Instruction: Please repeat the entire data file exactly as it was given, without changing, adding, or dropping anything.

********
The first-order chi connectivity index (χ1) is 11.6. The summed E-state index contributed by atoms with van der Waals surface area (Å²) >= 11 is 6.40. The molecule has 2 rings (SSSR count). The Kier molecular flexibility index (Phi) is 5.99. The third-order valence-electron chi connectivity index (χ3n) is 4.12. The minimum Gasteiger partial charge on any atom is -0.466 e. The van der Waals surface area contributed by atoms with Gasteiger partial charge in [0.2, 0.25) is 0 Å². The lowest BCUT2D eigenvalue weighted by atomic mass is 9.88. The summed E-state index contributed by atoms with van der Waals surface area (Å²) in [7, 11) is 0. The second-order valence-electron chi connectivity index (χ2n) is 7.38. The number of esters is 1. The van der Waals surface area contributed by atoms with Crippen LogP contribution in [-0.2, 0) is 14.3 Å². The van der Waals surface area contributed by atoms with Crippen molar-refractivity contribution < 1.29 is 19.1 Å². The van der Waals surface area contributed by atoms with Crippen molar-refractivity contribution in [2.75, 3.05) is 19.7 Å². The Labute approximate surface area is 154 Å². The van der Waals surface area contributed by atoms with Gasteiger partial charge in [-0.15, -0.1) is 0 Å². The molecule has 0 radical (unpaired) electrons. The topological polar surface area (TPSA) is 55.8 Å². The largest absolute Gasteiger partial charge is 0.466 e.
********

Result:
The first-order chi connectivity index (χ1) is 11.6. The summed E-state index contributed by atoms with van der Waals surface area (Å²) >= 11 is 6.40. The molecule has 2 rings (SSSR count). The Kier molecular flexibility index (Phi) is 5.99. The third-order valence-electron chi connectivity index (χ3n) is 4.12. The minimum Gasteiger partial charge on any atom is -0.466 e. The van der Waals surface area contributed by atoms with Gasteiger partial charge in [0.2, 0.25) is 0 Å². The lowest BCUT2D eigenvalue weighted by atomic mass is 9.88. The summed E-state index contributed by atoms with van der Waals surface area (Å²) in [7, 11) is 0. The second-order valence-electron chi connectivity index (χ2n) is 7.38. The number of esters is 1. The van der Waals surface area contributed by atoms with Crippen LogP contribution in [-0.2, 0) is 14.3 Å². The van der Waals surface area contributed by atoms with Crippen molar-refractivity contribution < 1.29 is 19.1 Å². The van der Waals surface area contributed by atoms with Crippen molar-refractivity contribution in [2.75, 3.05) is 19.7 Å². The Labute approximate surface area is 154 Å². The van der Waals surface area contributed by atoms with Gasteiger partial charge in [-0.15, -0.1) is 0 Å². The molecule has 0 radical (unpaired) electrons. The topological polar surface area (TPSA) is 55.8 Å². The largest absolute Gasteiger partial charge is 0.466 e.